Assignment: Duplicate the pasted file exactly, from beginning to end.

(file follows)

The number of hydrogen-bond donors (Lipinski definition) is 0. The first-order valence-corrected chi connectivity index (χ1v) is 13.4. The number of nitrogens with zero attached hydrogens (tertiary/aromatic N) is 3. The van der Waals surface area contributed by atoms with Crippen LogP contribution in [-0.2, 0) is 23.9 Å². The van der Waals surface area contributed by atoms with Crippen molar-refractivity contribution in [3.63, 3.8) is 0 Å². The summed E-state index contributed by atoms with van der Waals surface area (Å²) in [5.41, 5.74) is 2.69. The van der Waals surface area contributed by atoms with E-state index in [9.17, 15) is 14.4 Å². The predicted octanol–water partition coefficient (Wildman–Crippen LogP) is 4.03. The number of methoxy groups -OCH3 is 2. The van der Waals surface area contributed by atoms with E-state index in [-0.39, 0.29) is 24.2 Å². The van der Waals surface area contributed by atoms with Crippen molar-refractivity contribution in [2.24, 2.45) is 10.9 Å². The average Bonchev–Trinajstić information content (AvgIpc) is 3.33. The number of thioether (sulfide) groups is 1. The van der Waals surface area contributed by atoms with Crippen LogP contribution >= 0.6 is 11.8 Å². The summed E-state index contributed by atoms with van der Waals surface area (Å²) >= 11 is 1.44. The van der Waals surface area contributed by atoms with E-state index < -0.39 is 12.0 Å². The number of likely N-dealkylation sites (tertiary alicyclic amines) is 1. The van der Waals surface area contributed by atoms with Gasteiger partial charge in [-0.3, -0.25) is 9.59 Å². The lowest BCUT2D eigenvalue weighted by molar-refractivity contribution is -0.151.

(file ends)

The number of hydrogen-bond donors (Lipinski definition) is 0. The first-order valence-corrected chi connectivity index (χ1v) is 13.4. The number of nitrogens with zero attached hydrogens (tertiary/aromatic N) is 3. The van der Waals surface area contributed by atoms with Crippen LogP contribution in [-0.2, 0) is 23.9 Å². The van der Waals surface area contributed by atoms with Crippen molar-refractivity contribution in [3.63, 3.8) is 0 Å². The summed E-state index contributed by atoms with van der Waals surface area (Å²) in [5.41, 5.74) is 2.69. The van der Waals surface area contributed by atoms with E-state index in [9.17, 15) is 14.4 Å². The predicted octanol–water partition coefficient (Wildman–Crippen LogP) is 4.03. The number of methoxy groups -OCH3 is 2. The van der Waals surface area contributed by atoms with E-state index in [-0.39, 0.29) is 24.2 Å². The van der Waals surface area contributed by atoms with Crippen molar-refractivity contribution in [2.24, 2.45) is 10.9 Å². The average Bonchev–Trinajstić information content (AvgIpc) is 3.33. The number of thioether (sulfide) groups is 1. The van der Waals surface area contributed by atoms with Crippen LogP contribution >= 0.6 is 11.8 Å². The summed E-state index contributed by atoms with van der Waals surface area (Å²) >= 11 is 1.44. The van der Waals surface area contributed by atoms with E-state index < -0.39 is 12.0 Å². The number of likely N-dealkylation sites (tertiary alicyclic amines) is 1. The van der Waals surface area contributed by atoms with Gasteiger partial charge in [-0.3, -0.25) is 9.59 Å². The lowest BCUT2D eigenvalue weighted by molar-refractivity contribution is -0.151.